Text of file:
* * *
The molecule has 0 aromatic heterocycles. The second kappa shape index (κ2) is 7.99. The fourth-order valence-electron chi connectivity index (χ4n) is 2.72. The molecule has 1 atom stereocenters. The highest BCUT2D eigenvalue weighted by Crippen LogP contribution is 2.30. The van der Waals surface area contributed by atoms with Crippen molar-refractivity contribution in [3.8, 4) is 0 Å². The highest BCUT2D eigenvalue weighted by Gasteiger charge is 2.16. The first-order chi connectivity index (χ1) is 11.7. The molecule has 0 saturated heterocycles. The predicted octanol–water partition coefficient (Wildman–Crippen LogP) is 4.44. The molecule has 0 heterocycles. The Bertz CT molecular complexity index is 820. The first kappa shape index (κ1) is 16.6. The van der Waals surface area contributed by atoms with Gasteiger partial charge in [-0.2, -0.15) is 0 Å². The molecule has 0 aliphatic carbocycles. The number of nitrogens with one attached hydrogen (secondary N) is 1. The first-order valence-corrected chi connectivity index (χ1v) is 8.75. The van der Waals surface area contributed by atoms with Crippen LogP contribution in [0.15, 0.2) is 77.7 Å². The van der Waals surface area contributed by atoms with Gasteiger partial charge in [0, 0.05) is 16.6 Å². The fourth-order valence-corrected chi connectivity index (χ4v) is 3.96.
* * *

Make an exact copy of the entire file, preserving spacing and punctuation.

The molecule has 0 aromatic heterocycles. The second kappa shape index (κ2) is 7.99. The fourth-order valence-electron chi connectivity index (χ4n) is 2.72. The molecule has 1 atom stereocenters. The highest BCUT2D eigenvalue weighted by Crippen LogP contribution is 2.30. The van der Waals surface area contributed by atoms with Crippen molar-refractivity contribution in [3.8, 4) is 0 Å². The highest BCUT2D eigenvalue weighted by Gasteiger charge is 2.16. The first-order chi connectivity index (χ1) is 11.7. The molecule has 0 saturated heterocycles. The predicted octanol–water partition coefficient (Wildman–Crippen LogP) is 4.44. The molecule has 0 heterocycles. The Bertz CT molecular complexity index is 820. The first kappa shape index (κ1) is 16.6. The van der Waals surface area contributed by atoms with Gasteiger partial charge in [-0.2, -0.15) is 0 Å². The molecule has 0 aliphatic carbocycles. The number of nitrogens with one attached hydrogen (secondary N) is 1. The first-order valence-corrected chi connectivity index (χ1v) is 8.75. The van der Waals surface area contributed by atoms with Crippen LogP contribution in [0.15, 0.2) is 77.7 Å². The van der Waals surface area contributed by atoms with Gasteiger partial charge in [0, 0.05) is 16.6 Å². The fourth-order valence-corrected chi connectivity index (χ4v) is 3.96.